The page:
I’ve been thinking a little about Blair and Miliband as Labour Party leaders, particularly as self-described ‘Blairite ultra’ John Rentoul has just published a second edition of his biography of Blair with a post-2001 afterward (extract available here). What strikes me is that Rentoul (who is by no means entirely uncritical of Blair) has to resort to self-parody when dealing with the most successful Labour Prime Minister since Clement Atlee in policy and achievement terms; and since, well.. nobody else in terms of his electoral success.
The subject of Tony Blair really serves to indicate why I originally chose to post anonymously, given that it’s a guaranteed provocation much like the Second Amendment or Right to Life ‘debates’ in the United States, in as much as it doesn’t provoke debate (in the sense of an exchange of views with the potential for establishing common ground for possible mutual agreement) but rather provokes litanies of received truth which can never accept modification or even admit the legitimacy of alternative points of view.
The negative positioning of Blair has largely been established by a popular narrative of ‘lies’ over Iraq, the ‘privatisation of the health service’, the adoption of centrally-controlled targets in the NHS, the introduction of student fees, etc, etc. Much of this I regard as willfully mistaken, and even delusional, but that’s not the point I wanted to deal with here. Aside from the ‘presidential style of premiership’ which is usually peddled by right-wing commentators, what strikes me about this narrative is how far it has been originated and shaped by left-wing commentators and notably within the Labour party itself.
This only serves as a reminder that the ‘New Labour’ project was never fully accepted by many in the Labour party, even after the humilating electoral defeats of 1987 and 1992 which made New Labour a practical necessity and gave Blair his authority before disillusionment set in. The lack of understanding and, ultimately, support for New Labour policies within the party lead to the post-Iraq adversarial positioning of Gordon Brown as ‘authentic Labour’ to gain legitimacy for the putsch which eventually toppled Blair, and the positioning of Ed Miliband as less ‘Blairite’, in terms of message and use of ‘old labour’ union support, than his brother David in the post-Brown leadership contest.
But the conflict between moving Labour away from the left and towards the centre in policy terms (a.k.a. ‘making the party electable’) was never a unique feature of the New Labour era, and in many respects goes back to the Gaitskill/Bevan and Healey/Benn struggles of the sixties and seventies. Those struggles, just like the Blair/anti-Blair tensions decades later, hinged around a Labour party which sought to establish legitimacy internally, from selective group of Labour activists or major union leaders, and one which sought external legitimacy from the larger British electorate. In those terms, Blair’s unpopularity was due to the endless and cyclical struggle between the evangelists and the wider public; that Blair was prepared to alienate the former rather than the latter indicates his lasting stature as a social democrat politician.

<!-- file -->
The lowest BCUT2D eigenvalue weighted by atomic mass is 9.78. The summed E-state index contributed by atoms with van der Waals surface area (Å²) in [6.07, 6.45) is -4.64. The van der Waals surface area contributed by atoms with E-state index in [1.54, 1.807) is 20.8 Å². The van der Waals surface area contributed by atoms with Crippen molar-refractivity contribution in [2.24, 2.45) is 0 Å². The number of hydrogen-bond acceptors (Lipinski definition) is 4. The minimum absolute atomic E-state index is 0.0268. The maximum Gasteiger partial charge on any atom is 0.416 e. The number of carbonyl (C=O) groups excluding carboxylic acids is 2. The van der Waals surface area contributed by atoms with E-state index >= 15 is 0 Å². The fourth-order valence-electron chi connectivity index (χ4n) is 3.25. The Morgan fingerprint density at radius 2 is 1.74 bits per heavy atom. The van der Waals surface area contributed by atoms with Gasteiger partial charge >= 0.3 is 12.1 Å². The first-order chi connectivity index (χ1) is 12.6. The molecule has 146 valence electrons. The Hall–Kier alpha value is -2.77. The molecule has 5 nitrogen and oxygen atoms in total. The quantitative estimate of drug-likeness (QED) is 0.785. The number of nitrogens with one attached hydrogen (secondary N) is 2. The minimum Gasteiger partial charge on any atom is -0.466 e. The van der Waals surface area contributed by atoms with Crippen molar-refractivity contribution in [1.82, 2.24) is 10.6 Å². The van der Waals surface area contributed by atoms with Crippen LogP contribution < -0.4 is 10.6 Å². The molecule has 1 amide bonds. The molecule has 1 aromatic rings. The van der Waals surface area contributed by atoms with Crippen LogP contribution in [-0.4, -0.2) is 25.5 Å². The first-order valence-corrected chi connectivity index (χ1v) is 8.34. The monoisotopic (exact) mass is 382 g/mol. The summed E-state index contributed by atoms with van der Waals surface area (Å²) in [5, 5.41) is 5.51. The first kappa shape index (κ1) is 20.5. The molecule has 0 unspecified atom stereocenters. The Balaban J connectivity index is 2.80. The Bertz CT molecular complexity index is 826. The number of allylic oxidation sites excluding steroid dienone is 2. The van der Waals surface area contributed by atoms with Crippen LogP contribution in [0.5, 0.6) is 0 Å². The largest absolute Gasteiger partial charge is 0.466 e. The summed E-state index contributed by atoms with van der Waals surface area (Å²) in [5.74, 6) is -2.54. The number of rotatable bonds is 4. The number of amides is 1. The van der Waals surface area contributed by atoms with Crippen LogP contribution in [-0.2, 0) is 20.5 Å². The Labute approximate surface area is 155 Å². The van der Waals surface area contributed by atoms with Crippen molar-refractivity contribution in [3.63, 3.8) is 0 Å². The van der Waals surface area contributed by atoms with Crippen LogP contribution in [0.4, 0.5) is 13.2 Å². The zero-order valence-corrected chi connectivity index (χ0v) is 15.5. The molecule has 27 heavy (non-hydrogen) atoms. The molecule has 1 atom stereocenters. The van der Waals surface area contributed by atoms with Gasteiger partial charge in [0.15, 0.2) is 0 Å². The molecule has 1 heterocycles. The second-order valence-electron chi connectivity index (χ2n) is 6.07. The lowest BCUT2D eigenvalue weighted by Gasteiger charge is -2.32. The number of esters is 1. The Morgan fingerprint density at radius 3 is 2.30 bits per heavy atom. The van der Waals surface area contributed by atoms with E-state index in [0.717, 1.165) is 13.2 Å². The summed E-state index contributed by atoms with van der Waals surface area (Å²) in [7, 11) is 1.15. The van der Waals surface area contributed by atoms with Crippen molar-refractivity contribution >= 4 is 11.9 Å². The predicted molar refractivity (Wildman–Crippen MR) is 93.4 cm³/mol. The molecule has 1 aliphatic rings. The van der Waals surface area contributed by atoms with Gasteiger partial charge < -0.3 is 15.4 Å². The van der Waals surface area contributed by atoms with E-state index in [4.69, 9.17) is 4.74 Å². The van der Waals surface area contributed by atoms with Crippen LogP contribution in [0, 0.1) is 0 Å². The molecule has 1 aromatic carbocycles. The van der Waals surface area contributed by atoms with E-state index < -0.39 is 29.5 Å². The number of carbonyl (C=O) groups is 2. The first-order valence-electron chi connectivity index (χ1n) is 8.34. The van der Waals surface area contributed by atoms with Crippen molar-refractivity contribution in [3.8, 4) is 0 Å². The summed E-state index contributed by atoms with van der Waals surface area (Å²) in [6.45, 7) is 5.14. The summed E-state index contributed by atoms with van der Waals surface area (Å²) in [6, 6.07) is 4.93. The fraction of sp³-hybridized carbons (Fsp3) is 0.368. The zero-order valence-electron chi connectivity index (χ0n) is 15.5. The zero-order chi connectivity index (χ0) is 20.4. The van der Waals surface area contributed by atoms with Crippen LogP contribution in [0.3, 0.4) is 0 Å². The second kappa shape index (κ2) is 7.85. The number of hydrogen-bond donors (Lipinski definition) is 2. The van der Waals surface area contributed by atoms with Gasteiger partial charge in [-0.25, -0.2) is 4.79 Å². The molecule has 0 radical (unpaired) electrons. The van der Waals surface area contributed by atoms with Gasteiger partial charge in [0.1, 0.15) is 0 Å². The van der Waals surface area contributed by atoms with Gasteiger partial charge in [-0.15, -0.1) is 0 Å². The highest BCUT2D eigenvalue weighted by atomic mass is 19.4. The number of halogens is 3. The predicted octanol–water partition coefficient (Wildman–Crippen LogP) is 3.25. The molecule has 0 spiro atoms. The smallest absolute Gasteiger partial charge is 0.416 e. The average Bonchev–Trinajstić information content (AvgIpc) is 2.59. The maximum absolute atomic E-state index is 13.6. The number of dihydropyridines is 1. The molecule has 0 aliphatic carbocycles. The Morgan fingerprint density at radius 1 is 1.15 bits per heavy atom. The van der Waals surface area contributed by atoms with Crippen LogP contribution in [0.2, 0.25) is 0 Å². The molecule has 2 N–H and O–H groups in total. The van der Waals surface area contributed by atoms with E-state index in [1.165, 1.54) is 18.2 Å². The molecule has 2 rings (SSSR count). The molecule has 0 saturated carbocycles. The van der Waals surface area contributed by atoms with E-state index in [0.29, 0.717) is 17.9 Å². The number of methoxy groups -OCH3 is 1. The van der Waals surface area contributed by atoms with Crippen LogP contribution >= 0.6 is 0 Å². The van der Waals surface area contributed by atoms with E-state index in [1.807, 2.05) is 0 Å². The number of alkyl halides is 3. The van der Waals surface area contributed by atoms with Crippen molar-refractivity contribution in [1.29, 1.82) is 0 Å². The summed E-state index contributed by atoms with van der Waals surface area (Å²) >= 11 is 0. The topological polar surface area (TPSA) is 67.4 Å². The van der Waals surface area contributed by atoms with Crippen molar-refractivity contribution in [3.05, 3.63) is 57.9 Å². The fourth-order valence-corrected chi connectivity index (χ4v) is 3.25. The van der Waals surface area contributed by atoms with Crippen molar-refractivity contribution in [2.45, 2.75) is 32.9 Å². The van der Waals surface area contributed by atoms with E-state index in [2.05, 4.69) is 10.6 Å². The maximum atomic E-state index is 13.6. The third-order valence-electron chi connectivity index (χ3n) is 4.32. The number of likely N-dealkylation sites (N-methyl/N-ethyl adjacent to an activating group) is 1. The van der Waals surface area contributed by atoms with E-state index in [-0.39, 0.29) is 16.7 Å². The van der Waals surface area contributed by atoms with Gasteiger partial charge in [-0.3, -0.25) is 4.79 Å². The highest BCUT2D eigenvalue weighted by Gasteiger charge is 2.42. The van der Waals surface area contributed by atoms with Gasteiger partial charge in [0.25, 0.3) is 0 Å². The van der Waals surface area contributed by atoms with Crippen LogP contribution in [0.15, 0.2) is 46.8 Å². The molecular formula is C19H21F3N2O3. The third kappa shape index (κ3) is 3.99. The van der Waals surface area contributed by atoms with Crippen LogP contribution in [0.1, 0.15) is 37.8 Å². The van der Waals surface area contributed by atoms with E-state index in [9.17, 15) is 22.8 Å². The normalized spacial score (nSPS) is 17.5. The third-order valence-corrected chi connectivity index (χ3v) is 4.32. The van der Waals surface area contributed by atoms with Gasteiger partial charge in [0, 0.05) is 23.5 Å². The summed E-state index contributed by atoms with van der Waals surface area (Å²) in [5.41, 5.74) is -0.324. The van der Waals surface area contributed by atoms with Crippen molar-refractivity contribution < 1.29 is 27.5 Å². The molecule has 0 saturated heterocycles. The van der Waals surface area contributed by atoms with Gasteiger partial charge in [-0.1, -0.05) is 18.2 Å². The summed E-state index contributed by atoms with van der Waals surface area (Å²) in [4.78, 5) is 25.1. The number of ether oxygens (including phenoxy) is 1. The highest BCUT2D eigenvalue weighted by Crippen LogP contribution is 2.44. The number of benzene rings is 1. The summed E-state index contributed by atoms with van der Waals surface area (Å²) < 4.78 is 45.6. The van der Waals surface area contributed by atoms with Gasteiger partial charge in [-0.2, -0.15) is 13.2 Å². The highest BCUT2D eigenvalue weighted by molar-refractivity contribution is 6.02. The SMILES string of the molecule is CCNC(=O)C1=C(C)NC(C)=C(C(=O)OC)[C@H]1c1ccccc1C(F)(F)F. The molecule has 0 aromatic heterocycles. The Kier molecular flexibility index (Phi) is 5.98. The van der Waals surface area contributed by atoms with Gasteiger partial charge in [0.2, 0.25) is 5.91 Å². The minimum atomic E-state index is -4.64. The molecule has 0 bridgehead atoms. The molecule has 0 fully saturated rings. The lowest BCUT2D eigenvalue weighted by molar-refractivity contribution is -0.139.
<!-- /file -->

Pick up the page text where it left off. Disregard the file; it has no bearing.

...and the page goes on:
The problem for the Labour party, as Ed Miliband’s recent tension with union leadership over the selection of local candidates indicates, is that this eternal conflict between ideology and realism endures. Even if he does succeed in internal reform of the selection process, the larger problem will endure, as Denis Healey quoted Sidney Webb from 1930 – ‘…the constituency parties are frequently unrepresentative groups of nonentities dominated by fanatics and cranks, and extremists; if the block vote of the Trade Unions were eliminated it would be impracticable to continue to vest the control of policy in Labour Party Conferences’.
Blair’s record of taking them on goes all the way back to Clause 4 debates; Ed’s goes back to… well, nowhere, given that whatever reforms actually go through will be taken as alienating the old Labour machine which secured him the leadership in the first place. But better a late convert to the ranks of the realists than another Michael Foot-esque kamikaze joyride into electoral oblivion cheered to the echo at the party conference.